I’m terrible at recognizing celebrities. Friends who moved to LA quickly learned to pick out any of the A-, B-, C-, D- or Jason Patric-list who become, I am told, part of the furniture of its bars and restaurants. For my part, I didn’t realize who the bum in a Paris wine shop who looked like Johnny Depp actually was until International Man of Mystery Michael Alden asked me if I’d noticed it was Depp himself.
For some reason, recent years have seen a surge of discussion of how people could be so gullible they believed the obvious distortions of so-called reality TV shows and their stars. If my memory serves me correctly, I, too, was that credulous several decades ago. I was so disappointed to discover that Kitchen Stadium was not a real place in Japan, and that Takeshi Kaga was not an eccentric millionaire obsessed with discovering the most refined experiences for his jaded palate, at least those which could be prepared within an hour by a stable of specialized iron men of cooking. I suspect he was not even a real chairman of any organization.
His appearance, for the last forty years of his life, was alien, mannered, armored by various styles of outfit that were less uniforms than the carapace of some unique extraterrestrial being. It was this persona, behind gently waving fans, knuckle-length gloves, heavy-looking Chrome Hearts jewelry, that made him such a memorable media figure. An unforgettable bowsprit, rather than figurehead, for the many different fashion houses he designed for – at times creating collections simultaneously for Chanel, Fendi, Chloé and his own Lagerfeld label, among others.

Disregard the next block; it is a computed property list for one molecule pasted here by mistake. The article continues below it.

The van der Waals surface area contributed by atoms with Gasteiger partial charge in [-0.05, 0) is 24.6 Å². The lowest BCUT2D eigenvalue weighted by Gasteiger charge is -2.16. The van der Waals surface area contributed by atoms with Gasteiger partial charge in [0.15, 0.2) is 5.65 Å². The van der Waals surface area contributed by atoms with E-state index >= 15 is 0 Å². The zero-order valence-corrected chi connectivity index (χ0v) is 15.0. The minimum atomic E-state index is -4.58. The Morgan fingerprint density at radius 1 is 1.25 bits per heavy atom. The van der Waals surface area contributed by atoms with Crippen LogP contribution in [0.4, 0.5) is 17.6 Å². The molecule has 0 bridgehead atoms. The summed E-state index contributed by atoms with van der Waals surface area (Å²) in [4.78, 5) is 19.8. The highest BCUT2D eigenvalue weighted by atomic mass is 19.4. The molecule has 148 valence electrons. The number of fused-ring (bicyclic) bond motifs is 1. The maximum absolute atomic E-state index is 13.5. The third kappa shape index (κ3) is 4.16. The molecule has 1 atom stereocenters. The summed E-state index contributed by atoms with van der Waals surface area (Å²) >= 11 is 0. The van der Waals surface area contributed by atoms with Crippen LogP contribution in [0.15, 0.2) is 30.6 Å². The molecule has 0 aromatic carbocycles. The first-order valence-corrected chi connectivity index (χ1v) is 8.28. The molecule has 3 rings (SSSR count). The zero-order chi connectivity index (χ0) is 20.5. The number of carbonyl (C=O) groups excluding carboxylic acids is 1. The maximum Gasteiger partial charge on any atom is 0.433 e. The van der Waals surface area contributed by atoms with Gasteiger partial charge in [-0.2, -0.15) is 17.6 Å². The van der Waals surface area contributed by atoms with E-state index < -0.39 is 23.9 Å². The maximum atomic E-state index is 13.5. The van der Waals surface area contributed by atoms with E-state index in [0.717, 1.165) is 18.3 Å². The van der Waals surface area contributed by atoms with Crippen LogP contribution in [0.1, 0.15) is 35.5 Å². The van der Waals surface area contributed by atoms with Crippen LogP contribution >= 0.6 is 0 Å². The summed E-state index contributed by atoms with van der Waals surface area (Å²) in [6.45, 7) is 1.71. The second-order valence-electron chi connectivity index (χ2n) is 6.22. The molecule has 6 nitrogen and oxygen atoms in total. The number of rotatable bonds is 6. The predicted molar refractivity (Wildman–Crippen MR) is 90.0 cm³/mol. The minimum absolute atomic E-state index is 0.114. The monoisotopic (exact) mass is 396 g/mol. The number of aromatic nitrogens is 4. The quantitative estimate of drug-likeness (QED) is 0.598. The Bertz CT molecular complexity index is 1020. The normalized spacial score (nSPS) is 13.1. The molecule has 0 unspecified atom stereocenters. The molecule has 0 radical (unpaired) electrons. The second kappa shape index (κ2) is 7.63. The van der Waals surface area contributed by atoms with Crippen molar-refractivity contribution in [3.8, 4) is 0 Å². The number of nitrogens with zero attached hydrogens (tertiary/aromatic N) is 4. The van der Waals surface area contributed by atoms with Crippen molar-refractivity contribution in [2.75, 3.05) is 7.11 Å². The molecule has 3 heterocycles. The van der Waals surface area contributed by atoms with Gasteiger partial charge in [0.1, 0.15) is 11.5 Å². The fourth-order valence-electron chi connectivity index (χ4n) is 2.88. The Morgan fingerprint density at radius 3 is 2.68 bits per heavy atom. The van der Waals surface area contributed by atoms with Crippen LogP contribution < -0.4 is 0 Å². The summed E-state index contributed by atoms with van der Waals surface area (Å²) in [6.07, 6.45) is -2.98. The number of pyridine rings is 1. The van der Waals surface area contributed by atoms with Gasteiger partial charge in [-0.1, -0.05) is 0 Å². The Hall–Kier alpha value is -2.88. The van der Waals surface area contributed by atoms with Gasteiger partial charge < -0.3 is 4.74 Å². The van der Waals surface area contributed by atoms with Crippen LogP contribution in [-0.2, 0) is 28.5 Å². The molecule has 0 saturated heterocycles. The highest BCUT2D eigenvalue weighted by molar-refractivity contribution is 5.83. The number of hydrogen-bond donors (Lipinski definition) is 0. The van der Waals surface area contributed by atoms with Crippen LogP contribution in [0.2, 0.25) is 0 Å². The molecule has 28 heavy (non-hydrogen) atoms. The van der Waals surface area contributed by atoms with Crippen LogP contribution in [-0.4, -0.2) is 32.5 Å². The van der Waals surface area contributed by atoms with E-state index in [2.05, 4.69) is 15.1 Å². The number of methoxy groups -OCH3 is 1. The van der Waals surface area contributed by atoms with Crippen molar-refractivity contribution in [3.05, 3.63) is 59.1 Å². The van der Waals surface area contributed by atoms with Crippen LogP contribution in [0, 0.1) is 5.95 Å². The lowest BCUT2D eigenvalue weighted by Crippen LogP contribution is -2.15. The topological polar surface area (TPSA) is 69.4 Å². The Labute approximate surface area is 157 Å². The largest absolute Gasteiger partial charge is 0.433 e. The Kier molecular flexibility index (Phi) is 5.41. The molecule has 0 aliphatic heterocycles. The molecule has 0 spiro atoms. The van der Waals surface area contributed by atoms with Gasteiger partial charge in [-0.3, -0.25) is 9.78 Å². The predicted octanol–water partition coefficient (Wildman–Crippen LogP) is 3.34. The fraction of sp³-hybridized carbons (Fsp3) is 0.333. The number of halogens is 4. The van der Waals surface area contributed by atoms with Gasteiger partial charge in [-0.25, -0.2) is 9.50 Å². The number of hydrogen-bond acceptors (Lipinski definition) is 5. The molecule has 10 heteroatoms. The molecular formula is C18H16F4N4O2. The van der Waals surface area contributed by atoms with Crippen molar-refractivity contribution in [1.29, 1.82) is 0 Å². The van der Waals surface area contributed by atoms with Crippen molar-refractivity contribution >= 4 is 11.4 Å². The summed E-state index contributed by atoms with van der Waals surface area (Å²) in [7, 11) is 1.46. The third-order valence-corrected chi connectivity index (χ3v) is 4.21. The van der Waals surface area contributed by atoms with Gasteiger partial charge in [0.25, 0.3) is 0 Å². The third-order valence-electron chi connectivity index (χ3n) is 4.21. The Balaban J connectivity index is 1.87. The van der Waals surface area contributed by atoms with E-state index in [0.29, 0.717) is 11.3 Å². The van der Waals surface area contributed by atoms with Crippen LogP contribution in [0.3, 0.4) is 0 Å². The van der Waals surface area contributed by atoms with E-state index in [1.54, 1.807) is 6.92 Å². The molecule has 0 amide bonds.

A reaction to the response of a friend. That friend, the prolific #menswear blogger Dirnelli, frequently models his secondhand bespoke suits. What he calls “respoke” is suits made by a custom tailor for someone else, altered to fit a new wearer.
Today There Are No Gentlemen, wrote fashion historian and fabulist Nik Cohn in 1971. Upper-class British Member of Parliament Jeremy Thorpe was soon to prove him right. And now, thanks to Stephen Frears’ excellent television adaptation of John Preston’s book about the infamous Thorpe Affair, we have a much-needed reminder of that lesson. Or at least those of us with access to Amazon Prime and to a sense of insight do.
Among the many forms of self-abuse that we iGents need to disabuse ourselves at some point in our sartorial Ausbildung is the idea that because anything is theoretically possible in custom clothing, we should try for it. As with other such abuse, I’ve come to believe that the only way past this stage is through sating the urge, and then eventually growing out of it.
Long ago, when your correspondent was only beginning his sartorial journey, a well-informed Paris resident offered him these wise words: “The most beautiful shoes of the Paris shoemakers you love are the ones in the window…”
The struggle for sartorial revolution creates strange alliances. It’s rare to find another style writer with whom I would link arms and, in the words of an Internet sage, “face God and walk backwards into hell.“ Because of his erudition, wit and dogmatic insight, Le Chouan des villes, the (collective) pseudonym for the writers of the now-dormant blog of the same name, is one of them. Les chroniques de l’homme élégant, a collection of essays by Le chouan, is fascinating to read.